1939 - 1947 Richard A Yates was Vicar of Holy Trinity. He was the first inhabitant of the present Rectory. The Rev. Yates was originally trained for the ministry at Cuddendon College. After a spell as curate of St. Lawrence's, Catford, he had gone to South Africa where he ended up as Priest-in-charge- in Walvis Bay. Serving the war years as Vicar of Holy Trinity, the Rev. Yates returned to South Africa in 1947. [Cha. News. May 1995] See also entries for December 16th 1938 and January 13th & 20th 1939.
1939/1940 - A new central heating system was installed in Holy Trinity Church. The solid fuel boiler was installed in a new cellar. Holy Trinity also received the gift of light from the Brock family (of Firework fame), when electricity was installed in memory of the late Arthur Brock. Previously the church had been lit with candles, and later with oil lamps which hung from the arches.[ S2 p.5 ] See entry for 9th November 1939 [HTLG 59] (See HT ARCHive page section on Heat & Light)
January 8th 1939 – There was a Toy Service at Holy Trinity. [ Hertfordshire Advertiser & St. Albans Times January 13th 1939]
12th January 1939 – The new Committee for the Parish Hall was elected azt the AGM: Mrs Lleat, Mrs C Brigginshaw, Mrs D Warby, Mrs T Latchford, Mrs S Smith, Messrs W Ayre (Chairmans), J A Marston, C Brigginshaw, A. Sears, J Rance, J Dyson, E Newland, F Goddard, A Dell, J Bristoe, G Smith, & J G Leat (Secretary). The following sub-committees were appointed: Dance, Billiards, Whist & Tennis with Mrs Brigginshaw as Caretaker. [L.G.10]
January 13th 1939 – It was reported that the Rev RA Yates, lately Vicar of Hepworth Huddersfield, had accepted the job as Vicar of Leverstock Green – he was to be instituted on 20th January. [Hertfordshire Advertiser & St. Albans Times January 13th 1939]
Friday 20th January 1939 - The Rev Richard Alexander Yates was instituted as Vicar of Leverstock Green by the Archdeacon of St. Albans Ven H A Skelton, Bishop designate of Bedford. The Hertfordshire Advertiser & St. Albans Times carried a photograph of the new Vicar.[Hertfordshire Advertiser & St. Albans Times 27th January 1939]
Friday 27th January 1939 - “A Social was held in the Village Hall ….under the auspices of the Village Club when nearly 100 people were present. Vocal items were given by Mr W Ayre, Mrs Leat, Miss Chatley and Thomas W. Low. Four children also sang: Madge Parkins, Kate Lee, Pat Chatley. & Edna Dell. Mr Leat was Master of Ceremonies for the dancing and during the evening the Vicar and Mrs. Yates were present.” [Hertfordshire Advertiser & St. Albans Times 3rd Feb 1939]
Monday 20th February 1939 – At a meeting of the Herts County Council it was agreed to make a grant to Hemel Hempstead Borough Council of 25% of the cost of acquiring 6.05 acres of land in Leverstock Green for the purposes of a playing field. The cost of acquiring and preparing the site was £1,010. [Hertfordshire Advertiser & St. Albans Times 24th February 1939]
March 10th 1939 – The Hertfordshire Advertiser & St. Albans Times reported on the will of Percy Webster (See entry for November 16th 1938 and webpage on the Websters) The equivalent gross value of the estate in modern times (2001) would be £2,085,327.78. The estate duty equivalent in 2002 would have been £217,698.94 (using 1939 regulations), and the £5000 left in trust for Graham Webster would have been worth £252,119.57 in 1939 [ http://www.eh.net/hmit/ppowerbp/ ]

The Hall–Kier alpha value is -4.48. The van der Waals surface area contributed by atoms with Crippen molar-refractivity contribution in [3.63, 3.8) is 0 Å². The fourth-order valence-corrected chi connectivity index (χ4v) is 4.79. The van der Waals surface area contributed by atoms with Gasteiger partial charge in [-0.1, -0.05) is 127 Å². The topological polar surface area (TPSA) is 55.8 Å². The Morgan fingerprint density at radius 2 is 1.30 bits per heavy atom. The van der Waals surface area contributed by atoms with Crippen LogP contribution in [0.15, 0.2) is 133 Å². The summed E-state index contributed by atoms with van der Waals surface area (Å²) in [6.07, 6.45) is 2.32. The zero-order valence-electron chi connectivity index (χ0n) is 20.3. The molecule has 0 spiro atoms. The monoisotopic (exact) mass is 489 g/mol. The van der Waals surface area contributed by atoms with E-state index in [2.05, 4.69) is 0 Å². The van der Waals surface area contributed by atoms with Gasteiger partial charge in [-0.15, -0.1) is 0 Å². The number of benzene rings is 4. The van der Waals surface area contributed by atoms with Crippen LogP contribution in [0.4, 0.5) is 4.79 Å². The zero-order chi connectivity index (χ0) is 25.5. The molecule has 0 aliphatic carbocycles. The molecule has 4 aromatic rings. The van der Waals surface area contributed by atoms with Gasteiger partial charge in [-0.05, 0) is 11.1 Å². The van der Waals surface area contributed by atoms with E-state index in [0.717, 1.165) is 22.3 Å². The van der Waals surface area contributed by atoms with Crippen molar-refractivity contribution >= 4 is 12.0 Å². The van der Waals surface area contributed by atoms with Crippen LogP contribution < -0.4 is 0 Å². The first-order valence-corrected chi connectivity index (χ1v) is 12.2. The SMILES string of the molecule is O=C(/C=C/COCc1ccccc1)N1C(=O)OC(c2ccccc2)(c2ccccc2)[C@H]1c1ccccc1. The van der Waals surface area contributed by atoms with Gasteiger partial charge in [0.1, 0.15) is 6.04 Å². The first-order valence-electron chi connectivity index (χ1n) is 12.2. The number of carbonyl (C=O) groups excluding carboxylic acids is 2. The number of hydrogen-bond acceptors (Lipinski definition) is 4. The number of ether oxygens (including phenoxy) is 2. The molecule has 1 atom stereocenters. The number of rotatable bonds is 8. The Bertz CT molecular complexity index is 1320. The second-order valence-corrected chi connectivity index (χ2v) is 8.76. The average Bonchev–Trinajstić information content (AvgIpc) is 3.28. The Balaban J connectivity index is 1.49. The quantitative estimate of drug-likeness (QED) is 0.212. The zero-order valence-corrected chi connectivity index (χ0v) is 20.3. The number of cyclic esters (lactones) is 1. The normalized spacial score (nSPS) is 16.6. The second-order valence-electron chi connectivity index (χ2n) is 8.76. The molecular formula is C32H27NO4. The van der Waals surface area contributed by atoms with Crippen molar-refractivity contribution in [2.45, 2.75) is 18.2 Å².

“Mr Percy Webster, of “Sibley’s Orchard” Leverstock Green, and 17, Queen Street Mayfair, W, an authority on clocks and a dealer in silver, jewellery, furniture and other works of art, who died on November 16th 1938 aged 76, left estate to the Gross value of £41,355 18s 7d with net personality £20,739 18s 7d. Estate duty £4,317 7s 6d. Probate has been granted to his son Malcolm Robert Webster, clockmaker, and his daughter, Isabel Ladie Webster, both of 17 Queen Street Mayfair, and his son Bernard Percy Webster, of 20 Hanover Square W., solicitor. He leaves £5,000 upon trust for his son Graham John Webster, for life, with remainder to his children, and the residue of his property to Isabel Ladie, Malcolm Robert and Bernard Percy Webster.” [Hertfordshire Advertiser & St. Albans Times 10th March 1939]
The Leverstock Green Baptist Chapel lost a loyal friend and worker by the death on Sunday of Mr. George Wilkins, of “Sunnyside” Leverstock Green. He was aged 78, and had been in failing health for some time, but his end was unexpected.
Mr. Wilkins had been connected with the chapel for over 60 years. Son of a Leverstock Green family, he was actively interested in the Sunday School for fifty-four years, and was made an elder of the Baptist Church. He was for many years Sunday School superintendent.
Mr Wilkin’s sole interest was in the church. He leaves three sons and two daughters, all of whom are married and live in the district.
The Rev C C Dawson conducted the funeral service at Leverstock Green Chapel yesterday and the interment in the churchyard. Mr W T Dean Hemel Hempstead was at the organ and played “Jesu Lover of My Soul” and “There is a Land of Pure Delight”
The family mourners were Mr. W Wilkins, Mr. & Mrs H Wilkins, and Mrs. F Wilkins (sons and daughter daughter’s in law); Mr & Mrs C Rogers and Mr & Mrs L R Seabrook (sons in law and daughters). Mr C Wilkins, Mr L Wilkins, Mr. J Ivory, and Mrs Ivory (grand-daughter), Mr S. Gurney and Mrs Gurney (grand-daughter) Mr H Wilkins, Miss W, Wilkins and Miss N Wilkins.
There then followed a list of additional mourners and the wreaths given. [Hertfordshire Advertiser & St. Albans Times Friday April 21st 1939]